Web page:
After a literally freezing cold weekend, New Yorkers are preparing for the onslaught of winter. Though some residents may already be complaining about the upcoming cold, Rick Simeone, director of the pest control services within the city’s health department, looks forward to the season.
“Before I took this job, I loved the summers and didn’t really like the winters,” he said. “Now, I love the winters, and the reason why — what happens is that breeding season ends late fall into winter.”
Simeone is talking, of course, about rats. As cooler temps become the norm, Simeone’s job of handling New York’s rat population becomes a little bit easier.
That’s because the biggest challenge when trying to control how many rats run amok is how fast the rodents multiply.
“The power of rats is not that they're indestructible — because they’re certainly not,” he said. “It’s their ability to reproduce. They can have five to six litters of eight to 12 pups — you do the math in a year’s time.”
Those pups also become sexually mature around three to four months old, according to Discover Magazine, meaning that a pair of rats could have as many as 2,000 descendants, if left unchecked, in a year.
But Simeone is on the case. The mayor’s office has referred to him as New York City’s “rat whisperer,” though he’s a bit more humble about his role.
“I don’t know if I’m quite the rat whisperer,” he said, while explaining that he’s held the director position for what will be 20 years this January. It’s that experience that’s given him “insight in terms of what the issues are and how to address things.”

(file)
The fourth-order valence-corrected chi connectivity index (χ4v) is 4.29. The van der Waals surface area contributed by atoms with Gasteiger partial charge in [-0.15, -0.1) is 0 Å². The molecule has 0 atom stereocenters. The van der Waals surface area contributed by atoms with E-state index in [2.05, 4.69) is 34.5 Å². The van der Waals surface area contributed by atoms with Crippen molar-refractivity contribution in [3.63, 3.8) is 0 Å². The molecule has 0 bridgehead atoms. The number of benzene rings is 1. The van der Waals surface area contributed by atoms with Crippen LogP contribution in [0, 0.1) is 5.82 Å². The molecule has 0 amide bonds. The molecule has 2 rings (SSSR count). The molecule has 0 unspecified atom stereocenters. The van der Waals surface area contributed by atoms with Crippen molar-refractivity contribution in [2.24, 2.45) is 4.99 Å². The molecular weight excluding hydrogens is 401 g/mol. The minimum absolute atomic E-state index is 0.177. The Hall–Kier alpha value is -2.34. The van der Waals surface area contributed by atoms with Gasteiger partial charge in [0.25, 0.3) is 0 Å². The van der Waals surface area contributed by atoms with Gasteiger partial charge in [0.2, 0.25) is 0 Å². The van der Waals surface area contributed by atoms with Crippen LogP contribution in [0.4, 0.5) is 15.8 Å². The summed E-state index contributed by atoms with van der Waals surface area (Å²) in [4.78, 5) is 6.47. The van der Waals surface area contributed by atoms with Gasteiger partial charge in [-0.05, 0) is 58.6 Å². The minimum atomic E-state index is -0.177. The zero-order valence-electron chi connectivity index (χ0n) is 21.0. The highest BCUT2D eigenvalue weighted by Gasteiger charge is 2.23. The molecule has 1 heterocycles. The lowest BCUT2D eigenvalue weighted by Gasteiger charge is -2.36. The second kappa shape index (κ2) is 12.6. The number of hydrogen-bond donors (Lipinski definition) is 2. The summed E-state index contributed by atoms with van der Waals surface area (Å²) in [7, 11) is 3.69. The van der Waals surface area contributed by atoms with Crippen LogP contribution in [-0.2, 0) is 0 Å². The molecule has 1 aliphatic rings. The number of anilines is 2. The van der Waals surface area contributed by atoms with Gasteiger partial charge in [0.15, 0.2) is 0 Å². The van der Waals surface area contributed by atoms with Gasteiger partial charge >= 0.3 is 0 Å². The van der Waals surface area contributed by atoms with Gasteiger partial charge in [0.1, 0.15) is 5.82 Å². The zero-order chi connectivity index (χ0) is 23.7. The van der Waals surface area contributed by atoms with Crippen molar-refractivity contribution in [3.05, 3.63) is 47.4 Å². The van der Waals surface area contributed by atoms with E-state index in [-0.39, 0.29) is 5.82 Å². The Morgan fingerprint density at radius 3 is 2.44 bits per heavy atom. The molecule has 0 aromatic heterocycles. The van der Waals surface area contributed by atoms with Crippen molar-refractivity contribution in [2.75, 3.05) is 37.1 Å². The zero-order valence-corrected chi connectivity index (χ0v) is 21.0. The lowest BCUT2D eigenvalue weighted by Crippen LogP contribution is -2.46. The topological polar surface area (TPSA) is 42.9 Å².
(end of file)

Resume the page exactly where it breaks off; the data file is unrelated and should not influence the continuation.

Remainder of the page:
Shortly after starting at pest control services, Simeone did get his exterminator’s license, but the best way to understand the city’s rat population, he says, is to “go out and see what’s going on.”
He’s not out of the office every day, but when he get’s a chance, Simeone joins his staff members out in the field, personally responding to every single rat complaint across all five boroughs.
“If anybody puts a complaint in, winter spring, summer, fall we go out and investigate those complaints,” he said.
Though it may seem miserable to check out these complaints in the winter, it helps the team get ahead of the problem for a few reasons.
“[Rats] don't breed in the winter time, that's a big thing,” Simeone said. “Number two, sustained cold, subfreezing weather reduces the rat population. They get cold, they freeze, there’s less food out, there are less people throwing garbage out. ...Cold winters have a significant effect on reducing rats.”
If there’s a rat infestation in a particular park and Simeone addresses it in the winter, “it’s going to have a really good impact,” he said. “It’ll impact spring and summer,” too.
And if you’re wondering how much the rat population can actually be curtailed, Simeone has examples, like with Columbus Park in Chinatown. By installing Bigbelly trash cans (those solar powered compactors experts say are great at keeping rats out of the garbage) and working through the other programs, Simeone and his team reduced the number of rat burrows in the park from 200 to about 10.
“That’s a 95 percent reduction rate in rats there,” he said. “But more important was that the commissioner of health, several months later went out, called me, and said, ‘God, Columbus Park looks nice.’”